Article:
Enter the Sambadrome: Shimmying through Carnival in Rio de Janeiro


Photo by Leandro Neumann Ciuffo via flickr CC BY 2.0

With drips of rain running down my thighs, I waited under an increasing drizzle in bright red Lycra briefs, which, honestly, felt a little itchy. Over the Speedo, I was adorned with orange, red, and green feathers; shin guards; and a headdress. Back home, I might have been mistaken for a misplaced Vegas showgirl, but in Rio de Janeiro during Carnival, I was just another guy on the street in an elaborate Amazonian warrior costume.

As my friend Lara and I waited to parade down the Sambadrome – the massive open-air exhibition space built just for Carnival parades – ovations came from all directions from tens of thousands of people in the maniacal crowd, adding to the cacophony that was dominated by the rhythmic drums of samba music.

Just ahead, the conductor of my group signaled us to move forward.

“It’s showtime!” I said enthusiastically as we stepped forward.

Like Mardi Gras in New Orleans, Carnival is the celebration held before Ash Wednesday and the Christian season of Lent, the 40 days prior to Easter when many Christians forego certain foods and favorite activities in solidarity with Jesus. Carnival – which will officially be held February 13–17 this year – developed as a last hurrah and a way to celebrate before having to give it all up. As in New Orleans, it is not just a day, but a season. And for decades in Brazil, this period of partying has included dancing the samba – or, put another way, partying your ass off by shaking it as fast as you can.

By 1932, this butt-shaking dance had evolved into samba parades, which eventually transformed into the huge spectacle that today attracts visitors worldwide. By the early 1980s, there were so many people going to Rio for the Carnival celebration that a huge permanent venue – the Sambadrome – was built for spectators to watch the parades from grandstands.


Photo by Leandro Neumann Ciuffo via flickr CC BY 2.0

Unlike Mardi Gras, Rio’s festivities are not just a party. The parades are a fierce competition among Rio’s 12 main samba schools and clubs, each representing a different district of the city and its favelas. In other words, Lara and I needed to shake it like we meant it.

Through a local tour operator, we’d signed up to join the Beija-Flor school, a seven-time winner at Carnival. That year, their theme was the glory of the Amazon rainforest. In the days leading up to the event, I was sized for my costume, learned the school’s theme song, and practiced my dancing. Though I wasn’t as skilled in pelvic shaking as seasoned samba dancers, I did my best imitation.

Back at our big debut in the Sambadrome, I realized a dress rehearsal would have been helpful – gyrating to samba music was a different experience in my itchy crimson undergarment. Thanks to the few caipirinhas in my system, though, I overcame that irritation and sang along and shook to the beat with a tribal staff in hand, rain pouring down my face, and every last bit of energy I had.


The author and his traveling companion get ready to samba.

Lara and I were at the front of the pack, along with our squad of tourists. Behind us, hundreds more followed – the members of our team who had been practicing for the past year to parade before the judges. It took about 45 minutes for our group to get from entrance to the exit, but the dozens of groups and floats in the Beija-Flor presentation alone took a couple more hours to complete their route. Meanwhile, we watched from the stands to take in the spectacle, where the infectious rhythms and melodies, the roar of the crowds above, and the euphoria consumed me like nothing else mattered.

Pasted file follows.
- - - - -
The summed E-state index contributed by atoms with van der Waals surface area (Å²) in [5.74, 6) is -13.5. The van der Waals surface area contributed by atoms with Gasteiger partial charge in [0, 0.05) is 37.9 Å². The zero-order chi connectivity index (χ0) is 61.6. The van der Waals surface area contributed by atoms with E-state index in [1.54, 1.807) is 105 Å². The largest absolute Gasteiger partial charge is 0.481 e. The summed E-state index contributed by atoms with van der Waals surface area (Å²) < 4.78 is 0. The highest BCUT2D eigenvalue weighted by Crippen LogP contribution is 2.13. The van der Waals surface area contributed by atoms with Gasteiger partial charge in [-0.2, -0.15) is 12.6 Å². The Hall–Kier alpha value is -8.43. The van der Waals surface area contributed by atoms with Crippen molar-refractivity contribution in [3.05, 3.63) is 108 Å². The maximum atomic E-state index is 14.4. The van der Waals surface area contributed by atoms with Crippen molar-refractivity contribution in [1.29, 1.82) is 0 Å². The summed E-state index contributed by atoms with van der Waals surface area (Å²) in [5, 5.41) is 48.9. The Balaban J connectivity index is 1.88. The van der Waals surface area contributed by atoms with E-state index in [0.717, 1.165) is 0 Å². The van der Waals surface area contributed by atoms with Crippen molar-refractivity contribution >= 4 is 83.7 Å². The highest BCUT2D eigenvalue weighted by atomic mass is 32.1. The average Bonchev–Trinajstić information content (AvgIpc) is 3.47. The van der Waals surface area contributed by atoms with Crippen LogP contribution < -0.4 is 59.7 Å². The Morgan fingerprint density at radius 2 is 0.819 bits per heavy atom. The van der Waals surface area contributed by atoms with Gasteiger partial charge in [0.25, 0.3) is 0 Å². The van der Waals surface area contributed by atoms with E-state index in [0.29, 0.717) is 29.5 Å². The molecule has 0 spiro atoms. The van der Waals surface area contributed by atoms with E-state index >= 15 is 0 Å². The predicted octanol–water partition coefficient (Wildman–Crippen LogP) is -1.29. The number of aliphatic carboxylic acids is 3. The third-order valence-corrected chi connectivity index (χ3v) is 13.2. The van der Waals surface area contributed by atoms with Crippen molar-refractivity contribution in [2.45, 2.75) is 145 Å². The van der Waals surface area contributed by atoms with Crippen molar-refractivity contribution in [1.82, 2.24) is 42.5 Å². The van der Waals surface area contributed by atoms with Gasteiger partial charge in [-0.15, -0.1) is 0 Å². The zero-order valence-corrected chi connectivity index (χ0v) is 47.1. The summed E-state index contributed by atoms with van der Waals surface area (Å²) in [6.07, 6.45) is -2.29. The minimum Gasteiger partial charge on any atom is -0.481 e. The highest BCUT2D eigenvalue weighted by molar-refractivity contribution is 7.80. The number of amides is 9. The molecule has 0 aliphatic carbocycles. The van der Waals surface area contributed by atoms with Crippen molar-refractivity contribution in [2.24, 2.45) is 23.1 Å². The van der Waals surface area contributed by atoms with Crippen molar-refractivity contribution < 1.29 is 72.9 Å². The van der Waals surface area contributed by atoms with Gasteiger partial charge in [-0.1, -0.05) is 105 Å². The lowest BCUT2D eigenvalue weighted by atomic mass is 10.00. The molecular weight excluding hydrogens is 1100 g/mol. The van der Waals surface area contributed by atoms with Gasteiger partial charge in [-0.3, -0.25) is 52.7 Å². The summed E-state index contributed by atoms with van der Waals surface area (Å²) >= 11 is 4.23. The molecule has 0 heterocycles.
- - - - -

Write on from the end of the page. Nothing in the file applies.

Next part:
The party isn’t confined to the Sambadrome, of course. In Rio, Carnival is everywhere. All around town that weekend, spontaneous parties broke out on the beach, in the streets, and in the big dance halls where the samba schools rehearse. Day or night, you could count on randomly seeing a marching band passing by with an entourage of dancers.

When Ash Wednesday came, the city became quiet, and life returned to normal. Setting out from my rented apartment in Copacabana, I meandered around town that day, but was stopped by a crowd of people staring at a television in a food court. On the screen, a panel of judges was tallying the results of the Sambadrome contest. In the end, Beija-Flor had won its eighth Rio Carnival. For my contribution, I received no medal or trophy, but victory made parading around in that tight, itchy swimsuit all the more sweet.

With 15-plus years of experience and a passion for adventure and peculiar foods, Erik Trinidad has traveled through seven continents and 70 countries. A writer, blogger, video host, and producer who integrates adventure travel, scientific experiments, and offbeat cuisine, he has written for Discovery.com, Saveur, Epicurious, New York Post, Chicago Tribune, and The Huffington Post, and is a contributing writer for National Geographic's Intelligent Travel blog. His short story “Disbelief of Wonder” appears in the best-of-travel-humor anthology Hyenas Laughed at Me and Now I Know Why, and his Everest survival tale, “Along the Trail of Brotherhood,” was awarded the Adventure Travel Silver Certificate in the Solas Awards. His travel archive can be found at The Global Trip and his entire oeuvre is at ErikTrinidad.com.

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